Proper classification of independent contractors is important for any business because misclassification can result in claims for unpaid overtime, wrongful termination, unemployment benefits, and subject a hiring company to other state and federal employment law claims. Misclassified plaintiffs will frequently claim various benefits and protections made available to employees under the California Labor Code and Federal labor statutes. The potential penalties for misclassification can be costly and severe. Hiring companies must take special care to avoid the assertion of too great a level of control over the day-to-day tasks and performance of their independent contractors.

Roundup Ready Prevails in Court

In a recent US Supreme Court Case, Bowman v Monsanto, the giant agribusiness Monsanto, sued an Indiana farmer for unlawful use of its patented soybean. Monsanto is the producer of the well known pesticide Roundup. It has also manufactured a genetically altered soybean known as Roundup Ready. The company has a patent on the new soybean granting it the exclusive right to produce Roundup Ready for 20 years. Monsanto sells its seeds to farmers, granting them a one year license to plant and harvest their seeds as produce and does not allow for the seeds from the harvest to be planted or sold.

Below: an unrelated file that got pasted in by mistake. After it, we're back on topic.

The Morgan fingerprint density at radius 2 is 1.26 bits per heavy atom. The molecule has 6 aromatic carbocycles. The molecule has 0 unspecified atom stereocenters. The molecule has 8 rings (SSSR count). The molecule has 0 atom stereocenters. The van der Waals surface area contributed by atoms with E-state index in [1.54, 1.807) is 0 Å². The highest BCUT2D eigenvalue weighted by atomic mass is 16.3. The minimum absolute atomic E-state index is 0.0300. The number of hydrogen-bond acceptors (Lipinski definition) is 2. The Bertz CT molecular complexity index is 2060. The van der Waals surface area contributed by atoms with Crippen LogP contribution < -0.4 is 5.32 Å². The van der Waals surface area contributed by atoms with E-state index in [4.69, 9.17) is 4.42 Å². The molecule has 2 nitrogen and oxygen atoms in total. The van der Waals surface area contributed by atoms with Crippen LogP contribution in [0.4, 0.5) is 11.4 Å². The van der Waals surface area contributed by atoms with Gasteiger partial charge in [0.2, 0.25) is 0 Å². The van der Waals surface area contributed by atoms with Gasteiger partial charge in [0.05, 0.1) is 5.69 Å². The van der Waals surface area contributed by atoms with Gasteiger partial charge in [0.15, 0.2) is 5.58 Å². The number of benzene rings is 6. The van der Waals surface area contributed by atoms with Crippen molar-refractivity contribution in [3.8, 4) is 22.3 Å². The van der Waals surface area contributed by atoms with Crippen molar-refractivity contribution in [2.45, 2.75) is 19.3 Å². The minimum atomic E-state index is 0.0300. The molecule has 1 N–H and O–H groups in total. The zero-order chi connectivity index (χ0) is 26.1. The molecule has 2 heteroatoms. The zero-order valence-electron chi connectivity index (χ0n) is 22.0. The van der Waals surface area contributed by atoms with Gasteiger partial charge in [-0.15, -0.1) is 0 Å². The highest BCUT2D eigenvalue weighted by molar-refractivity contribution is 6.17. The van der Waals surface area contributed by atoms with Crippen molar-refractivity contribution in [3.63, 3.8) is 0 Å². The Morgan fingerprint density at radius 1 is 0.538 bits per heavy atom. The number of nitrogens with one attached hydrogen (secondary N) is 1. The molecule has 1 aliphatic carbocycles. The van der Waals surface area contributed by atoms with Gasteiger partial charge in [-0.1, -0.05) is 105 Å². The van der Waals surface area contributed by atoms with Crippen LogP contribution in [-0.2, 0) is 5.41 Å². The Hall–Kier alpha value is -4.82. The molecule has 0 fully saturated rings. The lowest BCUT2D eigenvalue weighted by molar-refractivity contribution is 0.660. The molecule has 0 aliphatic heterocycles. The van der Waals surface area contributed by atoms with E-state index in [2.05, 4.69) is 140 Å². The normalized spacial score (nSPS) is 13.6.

Although Farmer Vernon Bowman’s license to plant Monsanto beans had expired, he continued to do so using beans he had purchased from neighboring farmers, very well knowing that the beans he purchased contained the patented genetics produced by Monsanto. Bowman’s intentions were to replicate the beans for market sale and thus his actions came into direct violation with Monsanto’s 20 year patent.

While Bowman argued Monsanto’s case void due to the exhaustion doctrine, also known as the first sale doctrine, the court ruled in favor of Monsanto. The exhaustion doctrine limits patent holder’s rights over products to the first legal sale of their patented product. This doctrine however, applies only to individual patented products. For example, if HP sells a computer to a purchaser and the purchaser then sells the same computer to a friend, the purchaser is protected under the exhaustion doctrine. Although, were the HP computer able to duplicate itself, the purchaser would not legally be able to sell the copies of the HP computer. Being that the soybean is replicated through nature it does not fall under the exhaustion doctrine. Thus, Bowman’s argument did not stand before the US Justices.

The court demonstrated its desire to protect intellectual property as a means of protecting incentive and thus keeping investment and technological improvements in progression. Bowman v Monsanto is 1 out of 11 cases Monsanto has won over Roundup Ready. Such cases demonstrate the value and level of seriousness the justice system applies to patented products.